Who's afraid of the Ice Cream Man?


  • Issue #1: Raspberry Suprise 
  • Written by W. Maxwell Prince
  • Illustrated by Martin Morazzo
  • Colored by Chris O'Halloran
  • 2018, 32 Pages, 
  • $3.99 Digital and Single Issue
  • Comic released on January 17th, 2018


Last week Image comics debuted W. Maxell Price’s new comic Ice Cream Man. “Chocolate, vanilla, existential horror, drug addiction, musical fantasy…there’s a flavor for everyone’s misery.”  This comic comes with the idea of every issue being a “one-shot” tale of speculating horror. Introducing cast of characters in what seems like a normal suburban town but between the white pickets and the twinkling chimes of his sundae van. Not everything is what it seems. The Ice Cream man the creator of our story, Is he a friend? Foe? God? Or Demon? We’re not too sure yet. Below I will be reviewing my initial thoughts on the first issue of the Ice Cream Man. This review WILL contain some spoilers! If you have not read it and if you are anywhere close to a Twilight Zone, Twin Peaks or Stephen King fan, stop what you are doing and call your local shop to see if you can grab this issue.


W. Maxwell Price is no stranger to creating good stories, One Week At The Library earned him an Eisner Award nomination this year for Best Short Story, and Ice Cream Man continues to showcase Price’s talent for creating interesting and engaging content in just a few short pages. Let us not forget Argentinian artist Mart√≠n Morazzo and colorist Chris O’Halloran are the perfect choices for this genre-bending thriller. Morazzo has worked on many comics from DC’s late online project Zuda Comics to Political thriller Pacific Great and Images Superhero project Snowfall. Martin Morazzo’s history with many thriller centered comics gives him an edge in creating an intently surreal environment that permeates the pages. Chris O’Halloran has become a name over the past several years with work on many different tiles from Star Wars to James Bond and Centipede. In Ice Cream Man you can see why! Taking normally sticky sweet gumball colors and turning them into highly contrasted but with the right amount of grit creates an ominous tone like a run down theme park, It’s creepy but not too creepy. Meddling just in the right way with Martin’s art that makes you feel like this has been a place you have been before but yet so far out of reach.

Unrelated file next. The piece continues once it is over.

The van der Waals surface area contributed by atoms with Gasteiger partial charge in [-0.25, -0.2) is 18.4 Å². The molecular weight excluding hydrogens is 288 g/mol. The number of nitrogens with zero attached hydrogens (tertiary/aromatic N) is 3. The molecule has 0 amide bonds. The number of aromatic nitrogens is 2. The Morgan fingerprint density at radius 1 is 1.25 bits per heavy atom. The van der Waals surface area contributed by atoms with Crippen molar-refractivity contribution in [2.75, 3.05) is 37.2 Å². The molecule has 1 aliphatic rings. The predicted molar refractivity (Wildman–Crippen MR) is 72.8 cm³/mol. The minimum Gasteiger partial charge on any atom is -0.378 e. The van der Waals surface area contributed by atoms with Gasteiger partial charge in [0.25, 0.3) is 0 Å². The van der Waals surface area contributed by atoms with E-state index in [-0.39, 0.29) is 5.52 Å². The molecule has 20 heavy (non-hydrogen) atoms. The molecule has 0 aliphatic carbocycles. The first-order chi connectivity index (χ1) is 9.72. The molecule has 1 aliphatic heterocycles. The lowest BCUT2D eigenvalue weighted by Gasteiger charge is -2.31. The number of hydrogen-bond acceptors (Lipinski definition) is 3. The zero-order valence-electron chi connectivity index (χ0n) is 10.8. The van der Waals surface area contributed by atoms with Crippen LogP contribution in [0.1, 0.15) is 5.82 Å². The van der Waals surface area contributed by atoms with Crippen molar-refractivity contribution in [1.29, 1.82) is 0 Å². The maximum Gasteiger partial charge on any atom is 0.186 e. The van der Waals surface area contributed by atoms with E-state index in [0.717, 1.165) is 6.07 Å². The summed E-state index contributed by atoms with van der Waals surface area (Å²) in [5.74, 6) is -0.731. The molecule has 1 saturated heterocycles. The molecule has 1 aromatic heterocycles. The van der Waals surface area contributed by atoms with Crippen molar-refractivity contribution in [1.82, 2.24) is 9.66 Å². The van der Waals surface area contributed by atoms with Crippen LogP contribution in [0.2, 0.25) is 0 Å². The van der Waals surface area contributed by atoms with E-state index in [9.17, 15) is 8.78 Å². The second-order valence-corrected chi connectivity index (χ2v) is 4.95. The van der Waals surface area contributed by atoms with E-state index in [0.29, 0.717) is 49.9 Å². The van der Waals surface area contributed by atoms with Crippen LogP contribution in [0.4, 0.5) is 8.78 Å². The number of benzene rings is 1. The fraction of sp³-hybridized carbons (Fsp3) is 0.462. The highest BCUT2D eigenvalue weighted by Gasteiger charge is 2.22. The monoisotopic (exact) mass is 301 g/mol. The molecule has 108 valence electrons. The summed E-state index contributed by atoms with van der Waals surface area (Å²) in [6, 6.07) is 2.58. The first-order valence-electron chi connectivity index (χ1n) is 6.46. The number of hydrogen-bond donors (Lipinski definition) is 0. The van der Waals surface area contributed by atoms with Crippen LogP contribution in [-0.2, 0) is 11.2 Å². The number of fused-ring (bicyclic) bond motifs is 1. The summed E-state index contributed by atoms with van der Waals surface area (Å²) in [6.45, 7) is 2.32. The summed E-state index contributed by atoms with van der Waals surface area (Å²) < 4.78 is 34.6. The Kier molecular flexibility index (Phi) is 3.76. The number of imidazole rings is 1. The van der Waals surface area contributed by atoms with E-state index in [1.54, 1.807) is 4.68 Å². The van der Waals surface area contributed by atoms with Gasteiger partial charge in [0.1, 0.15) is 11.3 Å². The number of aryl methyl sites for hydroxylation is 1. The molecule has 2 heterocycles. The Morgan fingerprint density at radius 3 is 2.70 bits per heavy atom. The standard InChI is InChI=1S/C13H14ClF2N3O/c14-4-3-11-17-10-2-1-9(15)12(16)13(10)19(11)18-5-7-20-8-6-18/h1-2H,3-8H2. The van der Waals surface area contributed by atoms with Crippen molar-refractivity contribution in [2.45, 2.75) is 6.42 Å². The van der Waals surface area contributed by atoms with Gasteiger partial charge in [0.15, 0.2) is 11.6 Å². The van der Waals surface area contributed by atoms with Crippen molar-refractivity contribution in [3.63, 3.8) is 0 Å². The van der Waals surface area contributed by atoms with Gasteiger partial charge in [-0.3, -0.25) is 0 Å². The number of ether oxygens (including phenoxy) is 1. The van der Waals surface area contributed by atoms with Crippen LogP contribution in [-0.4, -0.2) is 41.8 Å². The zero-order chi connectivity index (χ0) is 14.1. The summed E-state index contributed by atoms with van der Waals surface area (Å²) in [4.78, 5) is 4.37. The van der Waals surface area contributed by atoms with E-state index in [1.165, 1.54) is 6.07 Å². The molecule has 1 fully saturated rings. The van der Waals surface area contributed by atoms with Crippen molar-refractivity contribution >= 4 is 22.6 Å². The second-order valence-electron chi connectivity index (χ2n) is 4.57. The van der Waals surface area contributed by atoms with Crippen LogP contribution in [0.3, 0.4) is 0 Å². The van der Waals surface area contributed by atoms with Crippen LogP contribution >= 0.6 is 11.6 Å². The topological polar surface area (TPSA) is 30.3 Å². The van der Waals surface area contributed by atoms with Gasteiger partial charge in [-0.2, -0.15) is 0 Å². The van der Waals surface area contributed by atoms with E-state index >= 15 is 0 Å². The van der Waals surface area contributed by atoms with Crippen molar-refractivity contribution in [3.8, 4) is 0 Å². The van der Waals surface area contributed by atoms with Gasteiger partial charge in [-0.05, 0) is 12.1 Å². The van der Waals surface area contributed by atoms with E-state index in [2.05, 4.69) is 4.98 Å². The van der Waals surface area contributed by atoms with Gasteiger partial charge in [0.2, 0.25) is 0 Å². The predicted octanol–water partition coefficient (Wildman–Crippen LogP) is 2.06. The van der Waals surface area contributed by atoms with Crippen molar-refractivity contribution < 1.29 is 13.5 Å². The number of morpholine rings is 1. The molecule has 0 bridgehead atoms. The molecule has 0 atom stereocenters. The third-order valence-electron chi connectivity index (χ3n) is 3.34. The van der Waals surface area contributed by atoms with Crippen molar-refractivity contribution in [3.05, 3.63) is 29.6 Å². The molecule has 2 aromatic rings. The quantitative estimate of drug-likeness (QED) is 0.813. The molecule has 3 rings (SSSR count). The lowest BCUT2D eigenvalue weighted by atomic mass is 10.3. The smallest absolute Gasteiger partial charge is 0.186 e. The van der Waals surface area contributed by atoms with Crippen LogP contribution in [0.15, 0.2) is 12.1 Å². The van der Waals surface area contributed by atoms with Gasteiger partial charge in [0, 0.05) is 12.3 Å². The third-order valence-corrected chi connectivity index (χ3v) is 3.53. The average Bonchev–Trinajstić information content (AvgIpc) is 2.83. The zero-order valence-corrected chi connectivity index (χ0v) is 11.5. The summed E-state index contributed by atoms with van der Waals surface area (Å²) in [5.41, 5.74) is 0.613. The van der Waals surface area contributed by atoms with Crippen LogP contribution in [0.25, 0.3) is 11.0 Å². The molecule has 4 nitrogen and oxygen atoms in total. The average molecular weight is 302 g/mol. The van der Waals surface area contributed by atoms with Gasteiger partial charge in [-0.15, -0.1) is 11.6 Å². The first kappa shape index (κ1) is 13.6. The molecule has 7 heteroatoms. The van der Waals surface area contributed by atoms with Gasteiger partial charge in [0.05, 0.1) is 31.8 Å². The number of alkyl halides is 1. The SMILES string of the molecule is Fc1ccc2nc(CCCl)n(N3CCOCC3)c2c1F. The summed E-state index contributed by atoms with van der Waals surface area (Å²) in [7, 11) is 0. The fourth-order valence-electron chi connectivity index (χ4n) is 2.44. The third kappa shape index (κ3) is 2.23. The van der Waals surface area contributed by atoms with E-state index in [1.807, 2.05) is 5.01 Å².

Let’s dig into this story.


A common trope in many horror novels and movies are “What if a friend, family member, or seemingly friendly neighbor holds an increasingly dark secret?”. The idea of it applying to something as innocent and child-friendly as an Ice cream man, however, is not commonly explored. Leaving this intense feeling of apprehension, does this come from the weird chubby child ordering two scoops of chocolate without his parents? is it the woman at the police station who describes a “thingamacritter” as the thing responsible for eating her dear beloved cat? A police detective who hears voices in her head? Or is it just the perfectly composed man selling ice cream?  It's all of those things and more. Ice Cream Man is a throwback to EC stories like Tales from the Crypt and Vault of Horror. As the sun sets on suburbia, the enigmatic Ice Cream Man serves up two scoops of chocolate ice cream "Lickety-split" to the aforementioned weird chubby kid.